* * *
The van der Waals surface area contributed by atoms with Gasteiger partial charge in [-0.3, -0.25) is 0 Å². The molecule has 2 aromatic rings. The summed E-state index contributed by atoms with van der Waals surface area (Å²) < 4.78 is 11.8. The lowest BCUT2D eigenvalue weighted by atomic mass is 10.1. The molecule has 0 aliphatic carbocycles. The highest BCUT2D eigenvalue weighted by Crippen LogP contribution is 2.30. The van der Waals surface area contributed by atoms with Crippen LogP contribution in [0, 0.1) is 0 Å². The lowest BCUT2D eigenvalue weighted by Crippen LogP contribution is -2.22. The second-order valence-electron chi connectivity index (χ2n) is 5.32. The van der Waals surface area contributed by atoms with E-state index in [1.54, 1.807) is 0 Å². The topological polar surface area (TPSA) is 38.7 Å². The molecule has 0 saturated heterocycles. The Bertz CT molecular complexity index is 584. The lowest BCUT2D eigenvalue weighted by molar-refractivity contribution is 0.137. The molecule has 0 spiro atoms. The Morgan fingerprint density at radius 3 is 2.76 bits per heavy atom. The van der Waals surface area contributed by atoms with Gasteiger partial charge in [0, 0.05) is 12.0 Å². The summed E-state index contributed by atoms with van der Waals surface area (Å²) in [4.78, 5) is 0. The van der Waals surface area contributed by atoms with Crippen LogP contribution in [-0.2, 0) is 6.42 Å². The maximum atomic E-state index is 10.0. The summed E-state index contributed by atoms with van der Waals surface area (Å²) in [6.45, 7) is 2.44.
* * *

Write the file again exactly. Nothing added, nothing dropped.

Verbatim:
The van der Waals surface area contributed by atoms with Gasteiger partial charge in [-0.3, -0.25) is 0 Å². The molecule has 2 aromatic rings. The summed E-state index contributed by atoms with van der Waals surface area (Å²) < 4.78 is 11.8. The lowest BCUT2D eigenvalue weighted by atomic mass is 10.1. The molecule has 0 aliphatic carbocycles. The highest BCUT2D eigenvalue weighted by Crippen LogP contribution is 2.30. The van der Waals surface area contributed by atoms with Crippen LogP contribution in [0, 0.1) is 0 Å². The lowest BCUT2D eigenvalue weighted by Crippen LogP contribution is -2.22. The second-order valence-electron chi connectivity index (χ2n) is 5.32. The van der Waals surface area contributed by atoms with E-state index in [1.54, 1.807) is 0 Å². The topological polar surface area (TPSA) is 38.7 Å². The molecule has 0 saturated heterocycles. The Bertz CT molecular complexity index is 584. The lowest BCUT2D eigenvalue weighted by molar-refractivity contribution is 0.137. The molecule has 0 spiro atoms. The Morgan fingerprint density at radius 3 is 2.76 bits per heavy atom. The van der Waals surface area contributed by atoms with Gasteiger partial charge in [0, 0.05) is 12.0 Å². The summed E-state index contributed by atoms with van der Waals surface area (Å²) in [4.78, 5) is 0. The van der Waals surface area contributed by atoms with Crippen LogP contribution in [-0.2, 0) is 6.42 Å². The maximum atomic E-state index is 10.0. The summed E-state index contributed by atoms with van der Waals surface area (Å²) in [6.45, 7) is 2.44.